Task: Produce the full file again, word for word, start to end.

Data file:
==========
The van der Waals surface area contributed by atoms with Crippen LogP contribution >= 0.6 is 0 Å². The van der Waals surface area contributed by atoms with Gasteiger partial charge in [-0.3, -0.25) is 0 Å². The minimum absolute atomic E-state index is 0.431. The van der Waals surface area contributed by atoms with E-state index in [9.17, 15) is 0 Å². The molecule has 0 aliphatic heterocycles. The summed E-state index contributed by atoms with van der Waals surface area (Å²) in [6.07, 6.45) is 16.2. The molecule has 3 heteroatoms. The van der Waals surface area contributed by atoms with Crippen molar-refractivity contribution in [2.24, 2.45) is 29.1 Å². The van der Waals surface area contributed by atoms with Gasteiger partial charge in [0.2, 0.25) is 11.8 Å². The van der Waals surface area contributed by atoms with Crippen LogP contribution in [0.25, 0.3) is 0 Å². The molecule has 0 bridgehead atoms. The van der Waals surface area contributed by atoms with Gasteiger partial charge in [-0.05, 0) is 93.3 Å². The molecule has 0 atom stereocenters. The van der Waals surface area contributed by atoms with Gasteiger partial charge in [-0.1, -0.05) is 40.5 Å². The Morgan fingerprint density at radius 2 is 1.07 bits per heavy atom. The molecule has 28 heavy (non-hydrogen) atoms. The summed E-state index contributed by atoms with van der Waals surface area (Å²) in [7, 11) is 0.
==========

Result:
The van der Waals surface area contributed by atoms with Crippen LogP contribution >= 0.6 is 0 Å². The van der Waals surface area contributed by atoms with Gasteiger partial charge in [-0.3, -0.25) is 0 Å². The minimum absolute atomic E-state index is 0.431. The van der Waals surface area contributed by atoms with E-state index in [9.17, 15) is 0 Å². The molecule has 0 aliphatic heterocycles. The summed E-state index contributed by atoms with van der Waals surface area (Å²) in [6.07, 6.45) is 16.2. The molecule has 3 heteroatoms. The van der Waals surface area contributed by atoms with Crippen molar-refractivity contribution in [2.24, 2.45) is 29.1 Å². The van der Waals surface area contributed by atoms with Gasteiger partial charge in [0.2, 0.25) is 11.8 Å². The van der Waals surface area contributed by atoms with Crippen LogP contribution in [0.25, 0.3) is 0 Å². The molecule has 0 bridgehead atoms. The van der Waals surface area contributed by atoms with Gasteiger partial charge in [-0.05, 0) is 93.3 Å². The molecule has 0 atom stereocenters. The van der Waals surface area contributed by atoms with Gasteiger partial charge in [-0.1, -0.05) is 40.5 Å². The Morgan fingerprint density at radius 2 is 1.07 bits per heavy atom. The molecule has 28 heavy (non-hydrogen) atoms. The summed E-state index contributed by atoms with van der Waals surface area (Å²) in [7, 11) is 0.